Summer Camp activities are organized for 10 weeks to provide teen mothers with social-emotional support, life skills, personal development, and relationship-building to strengthen reintegration to school in the fall. The programs for teen mothers are focused around three areas: personal growth, adventure, and children’s activities. For example, activities can include mountain bike riding, zip lining, spoken-word poetry classes through Youth on Record, visits to the Denver Zoo, Denver Art Museum and Denver Museum of Nature & Science, mother and child swimming lessons, and bilingual story time at Denver Public Library.
During this three-week program, each recent graduate is paired with a mentor and creates a plan for transitioning from the support services offered by Florence Crittenton Services to greater self-sufficiency in the world of work and college. College-bound students visit college campuses for orientation, pre-registration, and financial aid services. All graduates work on strengthening their social networks and ensuring they have access to necessary economic resources that can help them overcome challenges in their first year off the Florence Crittenton Campus.
Many teen mothers served at the Florence Crittenton Campus continue to work during the summer to earn money to support themselves, their children, and their families. Teen mothers can also participate in the Youth Employment Academy sponsored by the Denver Housing Authority, which provides mentoring, education, employment and training services that assist in addressing the educational, job readiness, and career exploration goals of low-income youth between the ages of 16-21. Training sessions include a focus on reading, writing, math, technology/computer software basics, job readiness, occupational skill training, career exploration and leadership development.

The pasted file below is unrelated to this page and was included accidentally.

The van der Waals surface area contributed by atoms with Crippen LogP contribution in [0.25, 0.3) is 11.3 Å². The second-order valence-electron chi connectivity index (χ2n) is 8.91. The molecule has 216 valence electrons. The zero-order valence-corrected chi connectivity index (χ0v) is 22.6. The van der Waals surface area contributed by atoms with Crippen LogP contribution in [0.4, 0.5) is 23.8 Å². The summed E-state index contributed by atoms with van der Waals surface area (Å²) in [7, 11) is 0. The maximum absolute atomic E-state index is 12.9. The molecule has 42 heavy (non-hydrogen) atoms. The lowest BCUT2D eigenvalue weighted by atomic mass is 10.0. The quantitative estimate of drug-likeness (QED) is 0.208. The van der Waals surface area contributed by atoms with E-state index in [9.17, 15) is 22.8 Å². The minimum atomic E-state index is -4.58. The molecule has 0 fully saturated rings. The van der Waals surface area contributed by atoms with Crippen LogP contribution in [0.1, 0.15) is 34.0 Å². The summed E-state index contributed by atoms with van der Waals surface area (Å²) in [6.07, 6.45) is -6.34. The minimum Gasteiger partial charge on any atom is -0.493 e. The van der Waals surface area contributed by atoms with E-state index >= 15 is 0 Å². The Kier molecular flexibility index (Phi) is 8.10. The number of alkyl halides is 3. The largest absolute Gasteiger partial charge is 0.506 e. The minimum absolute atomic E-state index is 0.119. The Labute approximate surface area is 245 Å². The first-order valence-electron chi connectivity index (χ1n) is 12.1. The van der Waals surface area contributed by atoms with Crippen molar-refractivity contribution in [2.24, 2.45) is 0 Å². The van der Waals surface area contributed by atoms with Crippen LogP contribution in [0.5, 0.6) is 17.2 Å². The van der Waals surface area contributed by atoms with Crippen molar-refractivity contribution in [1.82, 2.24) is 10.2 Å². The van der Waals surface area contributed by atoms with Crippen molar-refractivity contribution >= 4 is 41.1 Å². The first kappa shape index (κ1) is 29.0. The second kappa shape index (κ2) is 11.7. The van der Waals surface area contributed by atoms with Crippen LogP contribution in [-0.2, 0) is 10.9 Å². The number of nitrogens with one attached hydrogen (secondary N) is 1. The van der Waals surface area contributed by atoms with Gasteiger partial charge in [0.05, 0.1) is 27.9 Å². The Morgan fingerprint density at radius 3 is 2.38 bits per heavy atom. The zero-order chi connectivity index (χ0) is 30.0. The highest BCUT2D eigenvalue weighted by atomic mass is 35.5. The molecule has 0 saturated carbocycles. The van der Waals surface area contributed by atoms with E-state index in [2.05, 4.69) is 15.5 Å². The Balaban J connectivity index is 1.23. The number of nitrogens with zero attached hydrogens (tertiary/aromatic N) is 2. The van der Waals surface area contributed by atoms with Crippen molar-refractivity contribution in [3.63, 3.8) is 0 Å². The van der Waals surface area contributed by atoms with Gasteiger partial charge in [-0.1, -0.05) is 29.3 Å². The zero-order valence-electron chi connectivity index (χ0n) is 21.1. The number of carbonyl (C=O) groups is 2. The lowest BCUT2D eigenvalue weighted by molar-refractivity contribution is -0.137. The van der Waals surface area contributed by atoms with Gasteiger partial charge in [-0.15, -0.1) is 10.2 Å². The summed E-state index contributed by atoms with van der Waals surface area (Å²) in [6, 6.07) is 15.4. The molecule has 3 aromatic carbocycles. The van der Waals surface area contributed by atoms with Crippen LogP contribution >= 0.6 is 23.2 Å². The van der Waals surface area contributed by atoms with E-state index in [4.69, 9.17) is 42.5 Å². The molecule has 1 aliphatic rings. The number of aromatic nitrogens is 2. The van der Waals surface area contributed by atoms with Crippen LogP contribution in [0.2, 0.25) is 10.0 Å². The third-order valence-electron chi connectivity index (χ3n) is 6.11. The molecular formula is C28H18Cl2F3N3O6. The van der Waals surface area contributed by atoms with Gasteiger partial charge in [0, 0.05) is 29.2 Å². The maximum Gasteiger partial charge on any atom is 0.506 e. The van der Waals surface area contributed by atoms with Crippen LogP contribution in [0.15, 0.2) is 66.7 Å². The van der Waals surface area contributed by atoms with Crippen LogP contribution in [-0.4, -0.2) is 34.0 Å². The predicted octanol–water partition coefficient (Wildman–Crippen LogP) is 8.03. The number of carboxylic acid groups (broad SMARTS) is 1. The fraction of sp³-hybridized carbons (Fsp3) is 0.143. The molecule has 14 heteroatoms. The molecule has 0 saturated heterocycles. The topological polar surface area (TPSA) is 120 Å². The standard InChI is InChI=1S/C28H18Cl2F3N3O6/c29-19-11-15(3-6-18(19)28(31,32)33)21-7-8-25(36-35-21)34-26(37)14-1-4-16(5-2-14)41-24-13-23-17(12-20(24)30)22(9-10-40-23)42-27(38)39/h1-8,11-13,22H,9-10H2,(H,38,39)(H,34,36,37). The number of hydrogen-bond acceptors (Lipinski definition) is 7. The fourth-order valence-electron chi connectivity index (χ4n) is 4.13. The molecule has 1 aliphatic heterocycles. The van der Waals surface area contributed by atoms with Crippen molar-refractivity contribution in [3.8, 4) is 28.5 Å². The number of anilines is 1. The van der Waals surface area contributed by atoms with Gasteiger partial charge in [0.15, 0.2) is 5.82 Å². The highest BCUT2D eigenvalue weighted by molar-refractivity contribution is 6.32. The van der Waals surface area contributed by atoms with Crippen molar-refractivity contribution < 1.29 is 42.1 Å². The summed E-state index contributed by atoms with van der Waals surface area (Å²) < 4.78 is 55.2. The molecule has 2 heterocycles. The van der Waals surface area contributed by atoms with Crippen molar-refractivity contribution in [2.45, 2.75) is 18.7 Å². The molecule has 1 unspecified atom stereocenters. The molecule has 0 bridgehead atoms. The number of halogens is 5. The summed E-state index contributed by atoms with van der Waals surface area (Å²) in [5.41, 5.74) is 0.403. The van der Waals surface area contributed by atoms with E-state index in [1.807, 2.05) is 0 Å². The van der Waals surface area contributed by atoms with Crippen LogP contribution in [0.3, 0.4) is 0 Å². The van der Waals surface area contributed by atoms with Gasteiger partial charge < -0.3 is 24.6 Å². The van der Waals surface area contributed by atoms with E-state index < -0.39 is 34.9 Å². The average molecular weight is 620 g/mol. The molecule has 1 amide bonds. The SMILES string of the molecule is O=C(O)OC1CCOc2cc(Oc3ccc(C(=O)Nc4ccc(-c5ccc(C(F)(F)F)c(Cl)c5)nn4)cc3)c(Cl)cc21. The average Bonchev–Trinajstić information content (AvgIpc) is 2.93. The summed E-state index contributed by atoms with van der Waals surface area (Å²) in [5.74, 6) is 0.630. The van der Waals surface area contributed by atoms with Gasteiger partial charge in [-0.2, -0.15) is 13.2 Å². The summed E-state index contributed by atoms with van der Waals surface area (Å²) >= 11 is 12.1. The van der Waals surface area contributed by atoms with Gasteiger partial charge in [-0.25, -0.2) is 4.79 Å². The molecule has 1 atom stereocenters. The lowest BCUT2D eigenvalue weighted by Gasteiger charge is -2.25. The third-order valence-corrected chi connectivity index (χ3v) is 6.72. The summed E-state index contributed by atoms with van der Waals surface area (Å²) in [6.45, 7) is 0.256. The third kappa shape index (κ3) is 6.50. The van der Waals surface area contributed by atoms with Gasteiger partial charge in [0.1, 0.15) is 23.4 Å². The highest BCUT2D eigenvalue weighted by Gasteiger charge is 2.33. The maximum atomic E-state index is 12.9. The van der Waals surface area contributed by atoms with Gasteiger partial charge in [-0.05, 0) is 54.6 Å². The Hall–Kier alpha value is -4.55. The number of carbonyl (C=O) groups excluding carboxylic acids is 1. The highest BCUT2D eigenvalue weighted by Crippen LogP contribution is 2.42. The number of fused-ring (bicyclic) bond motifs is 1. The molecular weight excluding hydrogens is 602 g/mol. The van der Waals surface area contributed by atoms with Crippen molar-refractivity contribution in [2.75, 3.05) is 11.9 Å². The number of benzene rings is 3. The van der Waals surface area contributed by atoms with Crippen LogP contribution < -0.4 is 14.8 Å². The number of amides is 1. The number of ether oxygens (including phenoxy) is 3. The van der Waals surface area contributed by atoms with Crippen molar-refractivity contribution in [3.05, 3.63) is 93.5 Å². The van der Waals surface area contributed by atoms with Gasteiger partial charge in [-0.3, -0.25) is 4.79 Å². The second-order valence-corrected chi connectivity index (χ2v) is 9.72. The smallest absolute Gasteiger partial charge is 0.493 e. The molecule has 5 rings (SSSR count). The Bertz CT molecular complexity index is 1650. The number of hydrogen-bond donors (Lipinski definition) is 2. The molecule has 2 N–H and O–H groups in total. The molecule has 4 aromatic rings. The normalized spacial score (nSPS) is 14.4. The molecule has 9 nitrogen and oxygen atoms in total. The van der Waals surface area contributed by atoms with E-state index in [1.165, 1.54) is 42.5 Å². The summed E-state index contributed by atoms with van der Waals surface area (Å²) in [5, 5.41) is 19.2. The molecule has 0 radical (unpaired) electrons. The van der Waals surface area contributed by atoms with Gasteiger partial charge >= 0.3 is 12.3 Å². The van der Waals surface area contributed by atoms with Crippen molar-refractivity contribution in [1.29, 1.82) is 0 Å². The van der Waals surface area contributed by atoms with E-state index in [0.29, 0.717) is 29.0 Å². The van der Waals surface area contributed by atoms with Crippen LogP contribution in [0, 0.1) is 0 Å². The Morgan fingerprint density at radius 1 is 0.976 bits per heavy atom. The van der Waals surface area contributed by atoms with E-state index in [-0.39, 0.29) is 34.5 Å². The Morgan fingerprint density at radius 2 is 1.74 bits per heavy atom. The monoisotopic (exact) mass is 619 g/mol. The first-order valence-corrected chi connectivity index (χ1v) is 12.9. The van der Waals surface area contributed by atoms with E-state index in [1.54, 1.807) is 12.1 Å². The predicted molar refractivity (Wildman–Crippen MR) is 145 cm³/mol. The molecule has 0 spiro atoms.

Summer Growth For Young Children
The Early Childhood Education Center is open for the children of teen mothers participating in Summer Camp, Summer Bridge, and those working in the community. The children continue to receive the high quality programs offered during the school year, as well as summer enrichment activities, promoting their growth and development toward kindergarten-readiness, and resisting the “summer slide” phenomenon.